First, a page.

This question was triggered by a series of others and reading some references:

As quoted from the last reference:


We have already seen [ .. ] how the Pythagoreans and later Greek mathematicians exhibited different kinds of numbers as forming different geometrical figures. [ skip text ] The product of two numbers was thus represented geometrically by the rectangle contained by the straight lines representing the two numbers respectively. It only needed the discovery of incommensurable or irrational straight lines in order to represent geometrically by a rectangle the product of any two quantities whatever, rational or irrational; and it was possible to advance from a geometrical arithmetic to a geometrical algebra, which indeed by Euclid’s time (and probably long before) had reached such a stage of development that it could solve the same problems as our algebra so far as they do not involve the manipulation of expressions of a degree higher than the second. [ rest deleted ]

As quoted from the second reference:

Descartes began by interpreting the algebraic operations of addition, subtraction, multiplication, division, and extraction of square roots as geometric constructions on lines. He represented each (positive) magnitude by a line. Addition and subtraction were the same as Euclid’s. To add two lines, just extend one by the length of the other. To subtract one line from another, just take the remainder after cutting it off the other. Multiplication and division, however, were different from Euclid’s. Euclid represented the product of two lines by a rectangle, the product of three lines by a box in space, and Euclid didn’t represent the product of four lines.
But Descartes took the product of two lines to be another line. [emphasis is mine] That required selecting a unit line, that is, a line of length $1$. Then to find the product $ab$ of two quantities $a$ and $b$, he only needed to find the fourth proportional of $1$, $a$, and $b$.

Here is the construction by Descartes (figure on the left):

enter image description here

After defining a unit OE and the lengths (= reals) OA and OB, in order to define the product OP, it is necessary to draw a line OP parallel to EB.
Of course, there is a relationship between Euclid's and Descartes' construction: the areas of OARB and OEQP are equal.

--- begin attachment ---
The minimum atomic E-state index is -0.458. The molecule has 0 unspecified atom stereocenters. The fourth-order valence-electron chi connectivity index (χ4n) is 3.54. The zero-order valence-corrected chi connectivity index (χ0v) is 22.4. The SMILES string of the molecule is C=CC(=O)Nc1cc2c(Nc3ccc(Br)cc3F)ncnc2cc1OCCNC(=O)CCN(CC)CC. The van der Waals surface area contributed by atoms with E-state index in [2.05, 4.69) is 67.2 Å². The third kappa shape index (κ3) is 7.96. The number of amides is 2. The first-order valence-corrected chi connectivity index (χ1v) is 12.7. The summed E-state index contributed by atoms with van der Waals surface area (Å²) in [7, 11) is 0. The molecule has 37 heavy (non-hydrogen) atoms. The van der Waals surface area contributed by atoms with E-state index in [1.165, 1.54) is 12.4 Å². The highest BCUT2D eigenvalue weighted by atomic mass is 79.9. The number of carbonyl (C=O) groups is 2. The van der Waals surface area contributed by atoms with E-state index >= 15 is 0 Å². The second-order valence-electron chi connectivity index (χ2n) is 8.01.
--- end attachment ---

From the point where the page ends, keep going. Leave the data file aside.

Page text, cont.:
It should be noted though, that negative numbers are impossible within Euclid's system, while the (Des)Cartesian coordinate system ensures that they can be properly represented geometrically.
Why is negative times negative = positive?
Descartes' Euclidean Geometrical Algebra gives us a nice proof without words :

enter image description here

Parallel lines seem to be essential all over the place, thus requiring an Euclidean geometry. And doesn't our common Equals sign not just represent two parallel $=$ lines?
So the question is: does there exist a multiplication of reals a la Descartes in a non-Euclidean Geometrical Algebra ?
Possible duplicate question, without an answer : Geometric basis for the real numbers .

  • $\begingroup$ Maybe the geometric-algebras tag would be appropriate? I found Alan MacDonald's Tube enlightening. $\endgroup$
    – P i
    Oct 3, 2016 at 12:51
  • $\begingroup$ @P-i-: Thanks, but I'm already running out of my (5 at maximum) tags. $\endgroup$ Oct 3, 2016 at 17:50
  • $\begingroup$ Worst case scenario: if such Geometrical Algebra may be considered as a definition of multiplication at the real number line, then does there still exist any Real times Real, at all, with non-Euclidean geometry? $\endgroup$ Oct 6, 2016 at 19:45
  • $\begingroup$ Did you check Hartshorne's book? $\endgroup$ Oct 8, 2016 at 0:57
  • $\begingroup$ @MoisheCohen: ? You mean this : Algebraic Geometry . While opening the book on-line ("Varieties"), I see a lot of set theory, no geometry. $\endgroup$ Oct 8, 2016 at 8:46

1 Answer 1


There are two answers to your question.

  1. One answer is negative, namely, the one given in the book "Geometry: Euclid and Beyond" by R.Hartshorne, where he notes that the Euclidean parallels axiom (or its equivalent, Axiom P) is needed for his geometric definition of geometric multiplication.

A side remark: Hartshorne's book is one of the few places in the literature (actually, the only one apart from Hilbert that I am aware of) where, starting with Euclidean axioms one carefully builds the Hilbert plane by constructing an ordered field, etc. Other treatments start with a version of Birkhoff's axioms, which is a bit of cheating since these axioms have real numbers already present in the set of axioms (since the distance function takes values in ${\mathbb R}$).

  1. On the other hand, if you allow (much more!) complicated geometric definitions of algebraic operations, then the answer is positive. You can find it in this paper by M.Kourganoff Universality theorems for linkages in homogeneous surfaces, where he uses certain configurations of line segments in the hyperbolic plane to define algebraic operations.

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